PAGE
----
[ Nellie N Manpoong ]
The Arunachal Pradesh Public Service Commission has been garnering attention for all the wrong reasons ever since it held the preliminaries of the Arunachal Pradesh Public Service Combined Competitive Examination on 29 November, 2017 – and each new week seems to give rise to a new anomaly concerning the question papers.
But before we go blaming the commission alone, we should note that there are also many who consider the demands of the candidates irrelevant, even ridiculous.
When the geography Series-C candidates complained that none of them cleared the examination and claimed irregularities in the answer key, people were quick to say that they were making another unnecessary complaint.
But the new list proved the skeptics wrong, and 76 from the geography Series-C cleared the preliminaries.
This list also gave the aggrieved candidates who did not clear the preliminaries another reason to continue with their previous demands. They have now asked the commission to introduce the CSAT pattern, outsource question papers from the UPSC, terminate the staff that entered the wrong answer key from their jobs, and so on.
However, readers may recall that when the demand for CSAT first surfaced, the government had denied permission to the APPSC at this juncture, while there were also candidates who opposed the idea.
The current agitating candidates have also warned of legal action.
But how did the situation escalate to this extent?
If memory serves me right, and if the claims of the candidates who first raised the issue in November last year are to be believed, the primary complaint was that the geography paper was “too easy”, while others complained that the sociology paper had questions only from the first unit of the syllabus (of course, there was the issue that the sociology paper was copied from an online discussion forum by an unrecognized author, as well).
While these reasons sound ridiculous, the geography candidates are now paying for not raising their voice against it then. Many candidates opting for science subjects said, “We never complained when our papers were tougher than others, so why are they making it an issue now and seeking fresh exams?”
In fact, no one raised any objection against the commission’s decision to hold fresh examination, and shared their opinions only among friends in whispers or on social media.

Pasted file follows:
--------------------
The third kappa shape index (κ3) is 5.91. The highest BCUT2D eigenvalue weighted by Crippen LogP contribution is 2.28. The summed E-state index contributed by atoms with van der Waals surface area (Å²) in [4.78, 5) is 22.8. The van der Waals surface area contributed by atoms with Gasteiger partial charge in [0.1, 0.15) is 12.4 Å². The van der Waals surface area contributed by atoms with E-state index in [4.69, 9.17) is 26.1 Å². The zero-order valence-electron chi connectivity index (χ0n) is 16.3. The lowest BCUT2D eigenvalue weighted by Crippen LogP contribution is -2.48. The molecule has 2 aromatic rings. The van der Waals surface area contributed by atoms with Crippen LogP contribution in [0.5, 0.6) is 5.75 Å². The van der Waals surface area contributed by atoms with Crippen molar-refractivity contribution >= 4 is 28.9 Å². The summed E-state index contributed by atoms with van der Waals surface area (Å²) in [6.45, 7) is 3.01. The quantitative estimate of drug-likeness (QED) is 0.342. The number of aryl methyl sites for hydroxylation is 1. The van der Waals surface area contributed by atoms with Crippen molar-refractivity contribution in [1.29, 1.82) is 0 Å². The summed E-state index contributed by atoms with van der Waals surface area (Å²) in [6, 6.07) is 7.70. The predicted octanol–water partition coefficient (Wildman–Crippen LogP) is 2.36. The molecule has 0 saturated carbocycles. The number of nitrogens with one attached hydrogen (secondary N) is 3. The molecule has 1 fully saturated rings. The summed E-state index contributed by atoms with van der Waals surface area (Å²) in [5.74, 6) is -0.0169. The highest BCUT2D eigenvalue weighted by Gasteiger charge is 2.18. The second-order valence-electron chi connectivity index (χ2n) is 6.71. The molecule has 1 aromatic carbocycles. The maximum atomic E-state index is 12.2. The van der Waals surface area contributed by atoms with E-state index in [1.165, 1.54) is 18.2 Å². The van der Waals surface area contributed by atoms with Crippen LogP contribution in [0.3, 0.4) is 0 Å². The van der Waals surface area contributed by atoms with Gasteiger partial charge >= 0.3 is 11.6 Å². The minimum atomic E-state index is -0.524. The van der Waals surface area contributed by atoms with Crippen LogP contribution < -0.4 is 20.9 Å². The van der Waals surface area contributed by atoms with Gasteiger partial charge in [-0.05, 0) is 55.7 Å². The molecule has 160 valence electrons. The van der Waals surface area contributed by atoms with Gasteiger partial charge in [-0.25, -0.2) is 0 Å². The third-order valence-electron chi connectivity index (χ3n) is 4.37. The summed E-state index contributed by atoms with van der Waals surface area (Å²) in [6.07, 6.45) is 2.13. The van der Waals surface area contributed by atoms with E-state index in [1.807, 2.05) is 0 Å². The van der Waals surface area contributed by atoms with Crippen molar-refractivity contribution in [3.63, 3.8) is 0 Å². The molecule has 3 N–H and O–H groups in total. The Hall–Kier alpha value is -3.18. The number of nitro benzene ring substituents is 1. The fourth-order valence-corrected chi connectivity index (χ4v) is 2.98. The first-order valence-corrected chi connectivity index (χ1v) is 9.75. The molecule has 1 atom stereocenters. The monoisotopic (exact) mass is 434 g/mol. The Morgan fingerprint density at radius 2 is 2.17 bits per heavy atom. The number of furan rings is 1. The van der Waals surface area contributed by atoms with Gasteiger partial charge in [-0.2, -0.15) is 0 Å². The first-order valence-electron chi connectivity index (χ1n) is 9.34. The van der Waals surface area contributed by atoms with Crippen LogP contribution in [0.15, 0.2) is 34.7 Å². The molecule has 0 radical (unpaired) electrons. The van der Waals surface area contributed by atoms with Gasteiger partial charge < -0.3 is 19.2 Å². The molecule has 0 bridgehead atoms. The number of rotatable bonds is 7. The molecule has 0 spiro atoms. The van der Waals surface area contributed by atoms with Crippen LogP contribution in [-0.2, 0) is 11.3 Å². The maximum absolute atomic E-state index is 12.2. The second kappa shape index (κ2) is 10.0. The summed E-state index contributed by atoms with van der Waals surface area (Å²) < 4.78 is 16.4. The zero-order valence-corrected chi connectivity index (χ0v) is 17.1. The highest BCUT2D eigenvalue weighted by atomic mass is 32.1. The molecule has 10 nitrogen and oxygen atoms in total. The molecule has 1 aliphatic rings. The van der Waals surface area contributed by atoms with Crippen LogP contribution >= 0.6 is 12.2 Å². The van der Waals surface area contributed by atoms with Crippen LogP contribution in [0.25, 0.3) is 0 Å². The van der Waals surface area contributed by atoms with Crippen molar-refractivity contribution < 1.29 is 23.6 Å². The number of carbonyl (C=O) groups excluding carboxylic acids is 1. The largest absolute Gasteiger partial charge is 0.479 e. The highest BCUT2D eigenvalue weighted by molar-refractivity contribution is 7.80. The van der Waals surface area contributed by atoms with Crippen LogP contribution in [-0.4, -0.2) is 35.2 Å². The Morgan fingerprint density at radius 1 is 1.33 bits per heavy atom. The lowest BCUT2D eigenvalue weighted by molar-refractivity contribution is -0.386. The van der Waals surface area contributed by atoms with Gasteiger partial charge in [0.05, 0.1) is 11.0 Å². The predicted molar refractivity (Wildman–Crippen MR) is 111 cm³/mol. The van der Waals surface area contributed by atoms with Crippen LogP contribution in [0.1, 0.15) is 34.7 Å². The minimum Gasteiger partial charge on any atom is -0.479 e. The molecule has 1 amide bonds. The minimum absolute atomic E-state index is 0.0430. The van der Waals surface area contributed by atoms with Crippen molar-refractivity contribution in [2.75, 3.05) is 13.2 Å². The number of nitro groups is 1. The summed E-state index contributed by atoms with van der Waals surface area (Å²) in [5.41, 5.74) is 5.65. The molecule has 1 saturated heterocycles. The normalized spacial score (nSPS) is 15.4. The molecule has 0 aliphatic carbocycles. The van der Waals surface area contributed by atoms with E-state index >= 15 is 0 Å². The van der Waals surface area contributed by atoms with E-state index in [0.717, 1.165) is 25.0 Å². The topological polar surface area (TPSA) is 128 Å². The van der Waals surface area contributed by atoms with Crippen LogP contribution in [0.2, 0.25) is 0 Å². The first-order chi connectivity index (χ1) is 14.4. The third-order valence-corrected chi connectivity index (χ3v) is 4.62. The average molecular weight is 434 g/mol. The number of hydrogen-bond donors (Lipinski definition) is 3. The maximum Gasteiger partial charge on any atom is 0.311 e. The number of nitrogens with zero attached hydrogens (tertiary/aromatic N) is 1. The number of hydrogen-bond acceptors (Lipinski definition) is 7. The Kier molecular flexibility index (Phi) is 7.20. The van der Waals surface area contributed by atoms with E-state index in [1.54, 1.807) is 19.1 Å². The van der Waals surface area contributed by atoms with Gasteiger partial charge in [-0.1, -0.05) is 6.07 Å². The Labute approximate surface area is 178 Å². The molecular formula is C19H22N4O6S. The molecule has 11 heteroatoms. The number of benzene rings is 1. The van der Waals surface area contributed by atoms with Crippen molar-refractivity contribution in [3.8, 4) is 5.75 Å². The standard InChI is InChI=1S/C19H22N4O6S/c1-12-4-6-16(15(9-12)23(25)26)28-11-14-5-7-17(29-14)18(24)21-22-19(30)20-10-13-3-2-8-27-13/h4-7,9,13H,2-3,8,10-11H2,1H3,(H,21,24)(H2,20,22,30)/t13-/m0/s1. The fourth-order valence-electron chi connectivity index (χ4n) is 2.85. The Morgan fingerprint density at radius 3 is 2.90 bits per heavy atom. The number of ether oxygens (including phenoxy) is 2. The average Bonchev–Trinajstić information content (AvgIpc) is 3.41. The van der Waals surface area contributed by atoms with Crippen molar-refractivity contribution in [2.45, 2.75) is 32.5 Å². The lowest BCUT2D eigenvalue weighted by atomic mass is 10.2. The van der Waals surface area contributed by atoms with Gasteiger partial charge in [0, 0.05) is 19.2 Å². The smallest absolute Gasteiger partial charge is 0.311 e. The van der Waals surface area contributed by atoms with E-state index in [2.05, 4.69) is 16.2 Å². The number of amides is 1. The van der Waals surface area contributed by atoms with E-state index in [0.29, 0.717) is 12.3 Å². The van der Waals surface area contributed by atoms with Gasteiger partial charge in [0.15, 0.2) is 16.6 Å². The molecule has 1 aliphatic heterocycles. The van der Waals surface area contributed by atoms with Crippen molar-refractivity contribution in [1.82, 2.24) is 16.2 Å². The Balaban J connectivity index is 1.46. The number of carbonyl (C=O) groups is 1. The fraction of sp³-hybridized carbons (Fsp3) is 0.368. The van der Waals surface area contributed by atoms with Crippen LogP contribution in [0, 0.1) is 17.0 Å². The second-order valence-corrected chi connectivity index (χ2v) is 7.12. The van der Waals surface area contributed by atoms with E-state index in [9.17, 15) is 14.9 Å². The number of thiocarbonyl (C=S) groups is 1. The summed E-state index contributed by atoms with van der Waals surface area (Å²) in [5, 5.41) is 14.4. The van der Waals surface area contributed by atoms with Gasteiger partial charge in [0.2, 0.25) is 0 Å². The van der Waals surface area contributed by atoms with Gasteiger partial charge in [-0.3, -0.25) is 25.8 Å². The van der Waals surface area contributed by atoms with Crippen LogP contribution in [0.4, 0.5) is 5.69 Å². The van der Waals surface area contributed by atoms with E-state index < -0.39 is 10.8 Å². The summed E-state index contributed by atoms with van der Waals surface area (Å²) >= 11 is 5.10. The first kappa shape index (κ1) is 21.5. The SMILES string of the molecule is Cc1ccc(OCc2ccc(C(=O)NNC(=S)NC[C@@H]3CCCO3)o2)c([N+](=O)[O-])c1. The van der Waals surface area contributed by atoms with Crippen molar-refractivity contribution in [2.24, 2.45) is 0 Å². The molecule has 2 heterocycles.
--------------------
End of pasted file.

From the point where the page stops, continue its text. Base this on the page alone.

Further, the public administration candidates had also claimed that they had several questions from a website that offered questions for the Pakistan civil services and thereby were out of syllabus. However, when candidates from the commerce, civil engineering and geography papers claimed similar issues, including about questions which were of the masters level and not degree, the commission considered giving compensatory marks, and them went ahead with declaring the results.
Now, while the exam date for the mains has been declared for 10 November, along with the second list of candidates, it is to be seen how the commission will deal with the new set of protesting candidates, who have warned of taking legal action if their grievance are not looked into.
The APPSC is not new to controversies, and many candidates and ordinary citizens watching from the sidelines agree that the commission has been making errors which could have easily been avoided if its new members had come up with a systematic plan instead of following the same old approach.
We can choose to either blame the commission or the protesting candidates for the never-ending drama in the APPSCCE, which has, more or less, turned into a play that comes with a new act each week or month.
While the agitating candidates say that they are not against the 1339 candidates who cleared the prelims, their pressure on the commission could affect the outcome for those candidates.
The never-ending developments are exhausting not only for those involved but for the sideliners, as well. The only ones enjoying the play are the trolls on the internet, who are probably waiting for the next act, either by the commission or the candidates.